The Effects of Different Energy Sources on Performance in the Multistage Fitness Test

Raica, Kiley and Wells, Ashley and Rhodes, Gregory and Simbeck, Cathy (2016) The Effects of Different Energy Sources on Performance in the Multistage Fitness Test. [Abstract]

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Abstract

Most athletes typically like to have a snack between or during competition to give them an energy boost. Do they really know if what they are consuming is beneficial to them or not? The media promotes CLIF bars and other supplement bars as such a reliable source of energy between or during competition/training. This study examined the effects of three different energy sources on the results of the Multistage Fitness Test (MFT) with female collegiate athletes. The energy sources used were Snickers, Crunchy Peanut Butter CLIF bar, and water. These energy sources were chosen based on popularity and the differences in availability. Water is readily available and free and the Snickers is less expensive than the CLIF bar. The media promotes all three of these to enhance athletic performance. It was hypothesized that the Snickers would be more beneficial to performance based on the macronutrient factor of the bars. Snickers and CLIF bars were selected because they are equal in calories (250kcals) and similar carbohydrate content (11% and 14% respectively). The bars varied in fat and protein composition with the Snickers being higher in fat and the CLIF bar being higher in protein (Snickers: 18% fat, 8% protein, CLIF bar: 9% fat, 22% protein). There were 21 female athletes from the Fort Lewis College softball, volleyball, and lacrosse teams participated in this study. Each was given a predetermined energy source 60 minutes prior to each performance test; there were a total of four testing sessions approximately one week apart. Their scores were recorded based on the level/sublevel they reached during each test. A repeated measures ANOVA was used with these scores. There was no statistical significance observed between the three energy sources and the MFT scores (p>0.05). Despite no significance, there was a trend towards a higher MFT score for Snickers consumption. Based on these findings, female athletes can be advised that there is no measurable advantage to consuming CLIF bars 60 minutes prior to complete high intensity exercise lasting less than 8 minutes.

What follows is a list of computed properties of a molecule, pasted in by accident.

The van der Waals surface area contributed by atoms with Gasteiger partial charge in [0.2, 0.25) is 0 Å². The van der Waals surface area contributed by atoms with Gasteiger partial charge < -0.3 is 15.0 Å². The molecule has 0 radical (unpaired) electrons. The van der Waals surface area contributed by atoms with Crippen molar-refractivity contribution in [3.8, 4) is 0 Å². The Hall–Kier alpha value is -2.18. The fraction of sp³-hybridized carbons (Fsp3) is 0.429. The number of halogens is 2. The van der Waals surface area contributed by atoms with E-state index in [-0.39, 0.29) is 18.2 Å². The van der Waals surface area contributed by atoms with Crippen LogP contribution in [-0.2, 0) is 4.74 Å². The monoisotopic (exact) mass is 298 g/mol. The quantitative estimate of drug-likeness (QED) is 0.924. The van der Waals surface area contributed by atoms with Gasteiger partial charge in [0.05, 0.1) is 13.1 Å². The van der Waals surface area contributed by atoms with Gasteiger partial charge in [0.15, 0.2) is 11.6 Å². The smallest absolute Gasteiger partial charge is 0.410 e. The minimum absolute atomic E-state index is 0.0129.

Item Type: Abstract
Created by Student or Faculty: Student
Uncontrolled Keywords: abstracts, fitness test, energy sources,
Subjects: Undergrad Research Symposium > Exercise Science
FLC Undergraduate Research & Creative Activities Grant-Funded
Undergrad Research Symposium
Depositing User: Kiley Raica
Date Deposited: 11 Apr 2016 16:20
Last Modified: 11 Apr 2016 16:20
URI: http://fortworks.fortlewis.edu/id/eprint/778


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